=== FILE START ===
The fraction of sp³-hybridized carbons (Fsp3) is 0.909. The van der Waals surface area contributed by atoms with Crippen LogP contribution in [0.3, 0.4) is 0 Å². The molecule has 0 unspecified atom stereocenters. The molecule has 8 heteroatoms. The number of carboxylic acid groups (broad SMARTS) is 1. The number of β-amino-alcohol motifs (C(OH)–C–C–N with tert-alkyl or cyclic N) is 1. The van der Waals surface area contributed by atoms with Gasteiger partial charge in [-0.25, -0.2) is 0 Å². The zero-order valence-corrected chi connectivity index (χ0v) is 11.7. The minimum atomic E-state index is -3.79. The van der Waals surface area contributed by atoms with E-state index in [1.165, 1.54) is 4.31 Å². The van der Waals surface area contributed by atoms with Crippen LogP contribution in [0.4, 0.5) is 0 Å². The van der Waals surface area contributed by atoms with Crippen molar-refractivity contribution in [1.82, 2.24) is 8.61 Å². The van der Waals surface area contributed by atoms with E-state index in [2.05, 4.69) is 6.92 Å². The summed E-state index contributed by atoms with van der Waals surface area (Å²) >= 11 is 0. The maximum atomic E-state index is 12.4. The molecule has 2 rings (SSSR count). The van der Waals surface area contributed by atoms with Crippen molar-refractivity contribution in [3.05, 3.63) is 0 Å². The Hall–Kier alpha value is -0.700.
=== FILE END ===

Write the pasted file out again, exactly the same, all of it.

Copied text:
The fraction of sp³-hybridized carbons (Fsp3) is 0.909. The van der Waals surface area contributed by atoms with Crippen LogP contribution in [0.3, 0.4) is 0 Å². The molecule has 0 unspecified atom stereocenters. The molecule has 8 heteroatoms. The number of carboxylic acid groups (broad SMARTS) is 1. The number of β-amino-alcohol motifs (C(OH)–C–C–N with tert-alkyl or cyclic N) is 1. The van der Waals surface area contributed by atoms with Gasteiger partial charge in [-0.25, -0.2) is 0 Å². The zero-order valence-corrected chi connectivity index (χ0v) is 11.7. The minimum atomic E-state index is -3.79. The van der Waals surface area contributed by atoms with E-state index in [1.165, 1.54) is 4.31 Å². The van der Waals surface area contributed by atoms with Crippen LogP contribution in [0.4, 0.5) is 0 Å². The van der Waals surface area contributed by atoms with Crippen molar-refractivity contribution in [1.82, 2.24) is 8.61 Å². The van der Waals surface area contributed by atoms with E-state index in [2.05, 4.69) is 6.92 Å². The summed E-state index contributed by atoms with van der Waals surface area (Å²) >= 11 is 0. The maximum atomic E-state index is 12.4. The molecule has 2 rings (SSSR count). The van der Waals surface area contributed by atoms with Crippen molar-refractivity contribution in [3.05, 3.63) is 0 Å². The Hall–Kier alpha value is -0.700.